These words from Lois Letchford's book, Reversed: A Memoir have lingered in my heart and have haunted my thoughts.
Reversed is a book about hope, love, and perseverance. Yet, it is also a book about what is wrong with reading practices in many classrooms.
The book tells the story about Lois' son and his journey of becoming a reader, despite being told he was the worst child his teacher had seen in twenty years. Or when a guidance counselor says "we cannot expect schools to teach every child."
Throughout Nicholas' journey to become a reader, Lois thinks outside the box in order to help him. She refuses to believe that her son cannot learn to read. But she knows he doesn't learn in a traditional way, and she challenges his teacher to "change how we teach."
After trying program after program, Lois learns that programs don't work. She learns that workbooks with phonics-based lists of words and meaningless sentences do not work. When learning to read, listening to isolated words and hearing sounds with no context do not work, and books with no pictures to aid in comprehension do not work.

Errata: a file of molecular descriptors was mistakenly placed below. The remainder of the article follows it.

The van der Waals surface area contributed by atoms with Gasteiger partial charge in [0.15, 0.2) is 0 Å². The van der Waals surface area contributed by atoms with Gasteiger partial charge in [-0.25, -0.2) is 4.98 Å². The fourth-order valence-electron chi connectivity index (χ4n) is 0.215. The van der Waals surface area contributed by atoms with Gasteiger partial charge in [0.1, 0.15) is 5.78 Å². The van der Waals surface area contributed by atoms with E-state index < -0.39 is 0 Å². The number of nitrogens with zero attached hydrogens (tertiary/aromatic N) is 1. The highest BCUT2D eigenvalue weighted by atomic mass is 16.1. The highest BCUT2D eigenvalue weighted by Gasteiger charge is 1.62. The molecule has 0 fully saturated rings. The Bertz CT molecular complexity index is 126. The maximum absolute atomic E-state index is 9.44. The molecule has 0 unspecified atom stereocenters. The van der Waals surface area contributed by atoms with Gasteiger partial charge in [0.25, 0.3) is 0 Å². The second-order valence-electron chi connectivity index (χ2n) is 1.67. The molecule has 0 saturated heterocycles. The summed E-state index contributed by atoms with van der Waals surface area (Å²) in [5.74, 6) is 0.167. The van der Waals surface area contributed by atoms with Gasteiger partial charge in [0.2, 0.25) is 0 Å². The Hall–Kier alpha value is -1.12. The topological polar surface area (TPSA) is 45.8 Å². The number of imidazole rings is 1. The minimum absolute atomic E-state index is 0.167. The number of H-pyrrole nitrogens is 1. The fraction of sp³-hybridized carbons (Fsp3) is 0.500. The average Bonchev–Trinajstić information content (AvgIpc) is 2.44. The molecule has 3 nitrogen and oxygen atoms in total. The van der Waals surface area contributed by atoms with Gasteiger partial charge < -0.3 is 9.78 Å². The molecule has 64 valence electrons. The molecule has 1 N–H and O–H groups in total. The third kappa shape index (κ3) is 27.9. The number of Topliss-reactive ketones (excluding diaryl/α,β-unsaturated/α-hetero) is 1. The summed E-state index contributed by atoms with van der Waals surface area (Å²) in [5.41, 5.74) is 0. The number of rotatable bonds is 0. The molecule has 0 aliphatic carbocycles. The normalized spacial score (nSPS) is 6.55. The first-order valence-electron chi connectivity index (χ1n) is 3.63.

Instead, she takes the advice of her mother and decides to make learning fun. She creates silly poems with rhymes and writes plays and draws pictures to create context. She engages him with topics that interest him, and takes him to the library to read real books. She begins to teach her son to read with "meaningful learning experiences" and she, herself, learns that the "key to success in reading is active engagement in books."
Reversed made me cheer when Nicholas passed his first spelling test and read books outside his Accelerated Reading levels. It made me shake my head in disappointment when he missed the "best part" of the read-aloud because he had to go with his reading teacher for interventions and when his teacher wrote "This book is too easy for you" on his AR data sheet. It made me smile when his mom said, "It doesn't matter -- you are reading!"
Most importantly, this book made me reflect on my teaching practices. Am I dong enough? Am I teaching every child? Am I making learning fun? Am I creating meaningful learning experiences?
This is a book that I believe anyone who teaches reading needs to read. If not for ourselves, but for all the "Nicholases" that walk through the doors of our schools and sit in our classrooms.
We can make a difference.
We must make a difference.